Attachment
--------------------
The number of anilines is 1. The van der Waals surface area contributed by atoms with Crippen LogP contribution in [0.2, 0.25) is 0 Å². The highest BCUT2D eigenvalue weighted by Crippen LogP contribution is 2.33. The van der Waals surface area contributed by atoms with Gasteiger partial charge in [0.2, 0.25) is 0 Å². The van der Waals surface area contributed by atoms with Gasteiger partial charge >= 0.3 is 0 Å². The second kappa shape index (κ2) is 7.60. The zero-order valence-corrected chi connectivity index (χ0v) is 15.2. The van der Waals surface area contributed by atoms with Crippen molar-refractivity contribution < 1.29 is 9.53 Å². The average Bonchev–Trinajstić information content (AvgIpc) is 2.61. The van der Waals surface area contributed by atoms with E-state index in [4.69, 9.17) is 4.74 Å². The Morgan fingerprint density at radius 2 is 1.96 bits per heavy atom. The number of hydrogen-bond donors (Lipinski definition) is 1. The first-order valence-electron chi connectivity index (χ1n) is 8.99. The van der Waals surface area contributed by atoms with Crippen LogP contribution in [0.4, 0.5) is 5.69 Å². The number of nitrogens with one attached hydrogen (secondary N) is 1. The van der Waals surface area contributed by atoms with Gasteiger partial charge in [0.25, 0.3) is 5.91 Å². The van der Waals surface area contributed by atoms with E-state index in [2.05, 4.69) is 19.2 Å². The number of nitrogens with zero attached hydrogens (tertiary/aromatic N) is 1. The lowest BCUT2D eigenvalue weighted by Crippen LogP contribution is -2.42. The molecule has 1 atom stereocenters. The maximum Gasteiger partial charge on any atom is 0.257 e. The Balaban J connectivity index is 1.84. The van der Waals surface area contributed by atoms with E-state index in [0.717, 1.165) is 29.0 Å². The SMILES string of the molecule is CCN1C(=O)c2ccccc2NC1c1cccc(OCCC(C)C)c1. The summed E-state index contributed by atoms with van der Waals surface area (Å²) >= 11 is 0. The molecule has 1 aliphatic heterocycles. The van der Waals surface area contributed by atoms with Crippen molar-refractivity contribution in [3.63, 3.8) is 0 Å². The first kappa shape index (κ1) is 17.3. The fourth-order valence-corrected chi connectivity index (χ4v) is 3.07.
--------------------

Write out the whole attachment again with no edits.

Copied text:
The number of anilines is 1. The van der Waals surface area contributed by atoms with Crippen LogP contribution in [0.2, 0.25) is 0 Å². The highest BCUT2D eigenvalue weighted by Crippen LogP contribution is 2.33. The van der Waals surface area contributed by atoms with Gasteiger partial charge in [0.2, 0.25) is 0 Å². The van der Waals surface area contributed by atoms with Gasteiger partial charge >= 0.3 is 0 Å². The second kappa shape index (κ2) is 7.60. The zero-order valence-corrected chi connectivity index (χ0v) is 15.2. The van der Waals surface area contributed by atoms with Crippen molar-refractivity contribution < 1.29 is 9.53 Å². The average Bonchev–Trinajstić information content (AvgIpc) is 2.61. The van der Waals surface area contributed by atoms with E-state index in [4.69, 9.17) is 4.74 Å². The Morgan fingerprint density at radius 2 is 1.96 bits per heavy atom. The number of hydrogen-bond donors (Lipinski definition) is 1. The first-order valence-electron chi connectivity index (χ1n) is 8.99. The van der Waals surface area contributed by atoms with Crippen LogP contribution in [0.4, 0.5) is 5.69 Å². The number of nitrogens with one attached hydrogen (secondary N) is 1. The van der Waals surface area contributed by atoms with Gasteiger partial charge in [0.25, 0.3) is 5.91 Å². The van der Waals surface area contributed by atoms with E-state index in [2.05, 4.69) is 19.2 Å². The number of nitrogens with zero attached hydrogens (tertiary/aromatic N) is 1. The lowest BCUT2D eigenvalue weighted by Crippen LogP contribution is -2.42. The molecule has 1 atom stereocenters. The maximum Gasteiger partial charge on any atom is 0.257 e. The Balaban J connectivity index is 1.84. The van der Waals surface area contributed by atoms with E-state index in [0.717, 1.165) is 29.0 Å². The SMILES string of the molecule is CCN1C(=O)c2ccccc2NC1c1cccc(OCCC(C)C)c1. The summed E-state index contributed by atoms with van der Waals surface area (Å²) >= 11 is 0. The molecule has 1 aliphatic heterocycles. The van der Waals surface area contributed by atoms with Crippen molar-refractivity contribution in [3.63, 3.8) is 0 Å². The first kappa shape index (κ1) is 17.3. The fourth-order valence-corrected chi connectivity index (χ4v) is 3.07.